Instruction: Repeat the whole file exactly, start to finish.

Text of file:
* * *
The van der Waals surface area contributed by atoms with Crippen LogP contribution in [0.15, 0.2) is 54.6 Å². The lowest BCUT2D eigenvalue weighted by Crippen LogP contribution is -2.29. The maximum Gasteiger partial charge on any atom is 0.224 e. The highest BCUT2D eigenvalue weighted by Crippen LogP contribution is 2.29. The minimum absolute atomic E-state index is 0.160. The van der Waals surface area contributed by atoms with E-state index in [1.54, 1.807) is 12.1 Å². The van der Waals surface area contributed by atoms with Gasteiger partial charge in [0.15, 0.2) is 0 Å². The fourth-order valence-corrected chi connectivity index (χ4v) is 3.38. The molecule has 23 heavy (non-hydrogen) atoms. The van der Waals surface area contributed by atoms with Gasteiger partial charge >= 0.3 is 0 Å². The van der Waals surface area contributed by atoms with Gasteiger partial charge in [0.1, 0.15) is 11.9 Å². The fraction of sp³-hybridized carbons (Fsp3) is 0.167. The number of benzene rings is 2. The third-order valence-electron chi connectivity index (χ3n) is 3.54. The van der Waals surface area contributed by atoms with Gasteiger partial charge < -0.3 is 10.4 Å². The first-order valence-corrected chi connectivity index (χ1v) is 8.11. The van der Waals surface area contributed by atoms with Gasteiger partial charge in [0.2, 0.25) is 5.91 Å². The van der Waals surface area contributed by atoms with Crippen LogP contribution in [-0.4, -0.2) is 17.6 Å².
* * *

The van der Waals surface area contributed by atoms with Crippen LogP contribution in [0.15, 0.2) is 54.6 Å². The lowest BCUT2D eigenvalue weighted by Crippen LogP contribution is -2.29. The maximum Gasteiger partial charge on any atom is 0.224 e. The highest BCUT2D eigenvalue weighted by Crippen LogP contribution is 2.29. The minimum absolute atomic E-state index is 0.160. The van der Waals surface area contributed by atoms with E-state index in [1.54, 1.807) is 12.1 Å². The van der Waals surface area contributed by atoms with Gasteiger partial charge in [0.15, 0.2) is 0 Å². The fourth-order valence-corrected chi connectivity index (χ4v) is 3.38. The molecule has 23 heavy (non-hydrogen) atoms. The van der Waals surface area contributed by atoms with Gasteiger partial charge >= 0.3 is 0 Å². The van der Waals surface area contributed by atoms with Gasteiger partial charge in [0.1, 0.15) is 11.9 Å². The fraction of sp³-hybridized carbons (Fsp3) is 0.167. The number of benzene rings is 2. The third-order valence-electron chi connectivity index (χ3n) is 3.54. The van der Waals surface area contributed by atoms with Gasteiger partial charge < -0.3 is 10.4 Å². The first-order valence-corrected chi connectivity index (χ1v) is 8.11. The van der Waals surface area contributed by atoms with Gasteiger partial charge in [0.2, 0.25) is 5.91 Å². The van der Waals surface area contributed by atoms with Crippen LogP contribution in [-0.4, -0.2) is 17.6 Å².